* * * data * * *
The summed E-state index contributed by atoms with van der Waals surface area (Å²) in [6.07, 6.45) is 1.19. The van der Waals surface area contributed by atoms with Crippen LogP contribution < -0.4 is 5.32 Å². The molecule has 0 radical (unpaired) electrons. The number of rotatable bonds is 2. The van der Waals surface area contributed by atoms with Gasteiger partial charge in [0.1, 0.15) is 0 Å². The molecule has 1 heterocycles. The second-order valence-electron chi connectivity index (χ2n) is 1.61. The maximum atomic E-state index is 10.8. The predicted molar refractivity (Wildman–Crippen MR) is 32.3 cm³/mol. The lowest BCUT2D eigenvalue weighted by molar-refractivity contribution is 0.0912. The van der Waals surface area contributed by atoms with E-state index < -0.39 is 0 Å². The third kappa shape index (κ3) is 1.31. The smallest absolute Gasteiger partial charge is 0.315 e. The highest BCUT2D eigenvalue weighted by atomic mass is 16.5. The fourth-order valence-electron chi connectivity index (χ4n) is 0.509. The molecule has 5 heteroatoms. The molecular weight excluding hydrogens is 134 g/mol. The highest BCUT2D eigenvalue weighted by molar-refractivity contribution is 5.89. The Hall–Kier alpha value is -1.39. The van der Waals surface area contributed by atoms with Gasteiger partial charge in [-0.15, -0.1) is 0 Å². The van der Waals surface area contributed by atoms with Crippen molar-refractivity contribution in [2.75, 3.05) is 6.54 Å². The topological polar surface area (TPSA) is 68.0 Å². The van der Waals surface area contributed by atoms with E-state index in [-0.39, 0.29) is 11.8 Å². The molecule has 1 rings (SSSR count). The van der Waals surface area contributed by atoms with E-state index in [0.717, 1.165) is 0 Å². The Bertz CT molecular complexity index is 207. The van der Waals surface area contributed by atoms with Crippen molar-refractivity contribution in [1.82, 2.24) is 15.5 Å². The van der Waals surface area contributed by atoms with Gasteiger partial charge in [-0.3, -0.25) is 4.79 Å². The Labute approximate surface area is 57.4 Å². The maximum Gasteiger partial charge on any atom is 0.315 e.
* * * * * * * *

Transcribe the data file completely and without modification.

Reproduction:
The summed E-state index contributed by atoms with van der Waals surface area (Å²) in [6.07, 6.45) is 1.19. The van der Waals surface area contributed by atoms with Crippen LogP contribution < -0.4 is 5.32 Å². The molecule has 0 radical (unpaired) electrons. The number of rotatable bonds is 2. The van der Waals surface area contributed by atoms with Gasteiger partial charge in [0.1, 0.15) is 0 Å². The molecule has 1 heterocycles. The second-order valence-electron chi connectivity index (χ2n) is 1.61. The maximum atomic E-state index is 10.8. The predicted molar refractivity (Wildman–Crippen MR) is 32.3 cm³/mol. The lowest BCUT2D eigenvalue weighted by molar-refractivity contribution is 0.0912. The van der Waals surface area contributed by atoms with E-state index < -0.39 is 0 Å². The third kappa shape index (κ3) is 1.31. The smallest absolute Gasteiger partial charge is 0.315 e. The highest BCUT2D eigenvalue weighted by atomic mass is 16.5. The fourth-order valence-electron chi connectivity index (χ4n) is 0.509. The molecule has 5 heteroatoms. The molecular weight excluding hydrogens is 134 g/mol. The highest BCUT2D eigenvalue weighted by molar-refractivity contribution is 5.89. The Hall–Kier alpha value is -1.39. The van der Waals surface area contributed by atoms with Gasteiger partial charge in [-0.15, -0.1) is 0 Å². The van der Waals surface area contributed by atoms with Crippen molar-refractivity contribution in [2.75, 3.05) is 6.54 Å². The topological polar surface area (TPSA) is 68.0 Å². The van der Waals surface area contributed by atoms with E-state index in [-0.39, 0.29) is 11.8 Å². The molecule has 1 rings (SSSR count). The van der Waals surface area contributed by atoms with E-state index in [0.717, 1.165) is 0 Å². The Bertz CT molecular complexity index is 207. The van der Waals surface area contributed by atoms with Crippen molar-refractivity contribution in [1.82, 2.24) is 15.5 Å². The van der Waals surface area contributed by atoms with Gasteiger partial charge in [-0.3, -0.25) is 4.79 Å². The Labute approximate surface area is 57.4 Å². The maximum Gasteiger partial charge on any atom is 0.315 e.